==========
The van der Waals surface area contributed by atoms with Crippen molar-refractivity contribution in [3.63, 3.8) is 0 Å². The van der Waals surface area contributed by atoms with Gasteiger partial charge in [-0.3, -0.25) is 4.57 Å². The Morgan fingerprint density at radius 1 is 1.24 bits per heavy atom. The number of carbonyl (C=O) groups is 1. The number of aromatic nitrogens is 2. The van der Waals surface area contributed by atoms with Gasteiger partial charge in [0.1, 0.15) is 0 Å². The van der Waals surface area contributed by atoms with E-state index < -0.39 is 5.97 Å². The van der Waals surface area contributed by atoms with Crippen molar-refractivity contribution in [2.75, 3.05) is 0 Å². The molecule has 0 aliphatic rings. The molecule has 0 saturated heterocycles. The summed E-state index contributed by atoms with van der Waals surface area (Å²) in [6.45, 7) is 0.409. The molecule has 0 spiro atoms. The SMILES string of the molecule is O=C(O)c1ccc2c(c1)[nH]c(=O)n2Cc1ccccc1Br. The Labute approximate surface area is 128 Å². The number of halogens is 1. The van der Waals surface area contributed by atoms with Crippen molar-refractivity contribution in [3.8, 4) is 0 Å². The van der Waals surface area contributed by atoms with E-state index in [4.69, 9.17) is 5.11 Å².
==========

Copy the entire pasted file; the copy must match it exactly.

The van der Waals surface area contributed by atoms with Crippen molar-refractivity contribution in [3.63, 3.8) is 0 Å². The van der Waals surface area contributed by atoms with Gasteiger partial charge in [-0.3, -0.25) is 4.57 Å². The Morgan fingerprint density at radius 1 is 1.24 bits per heavy atom. The number of carbonyl (C=O) groups is 1. The number of aromatic nitrogens is 2. The van der Waals surface area contributed by atoms with Gasteiger partial charge in [0.1, 0.15) is 0 Å². The van der Waals surface area contributed by atoms with E-state index < -0.39 is 5.97 Å². The van der Waals surface area contributed by atoms with Crippen molar-refractivity contribution in [2.75, 3.05) is 0 Å². The molecule has 0 aliphatic rings. The molecule has 0 saturated heterocycles. The summed E-state index contributed by atoms with van der Waals surface area (Å²) in [6.45, 7) is 0.409. The molecule has 0 spiro atoms. The SMILES string of the molecule is O=C(O)c1ccc2c(c1)[nH]c(=O)n2Cc1ccccc1Br. The Labute approximate surface area is 128 Å². The number of halogens is 1. The van der Waals surface area contributed by atoms with Crippen molar-refractivity contribution in [3.8, 4) is 0 Å². The van der Waals surface area contributed by atoms with E-state index in [4.69, 9.17) is 5.11 Å².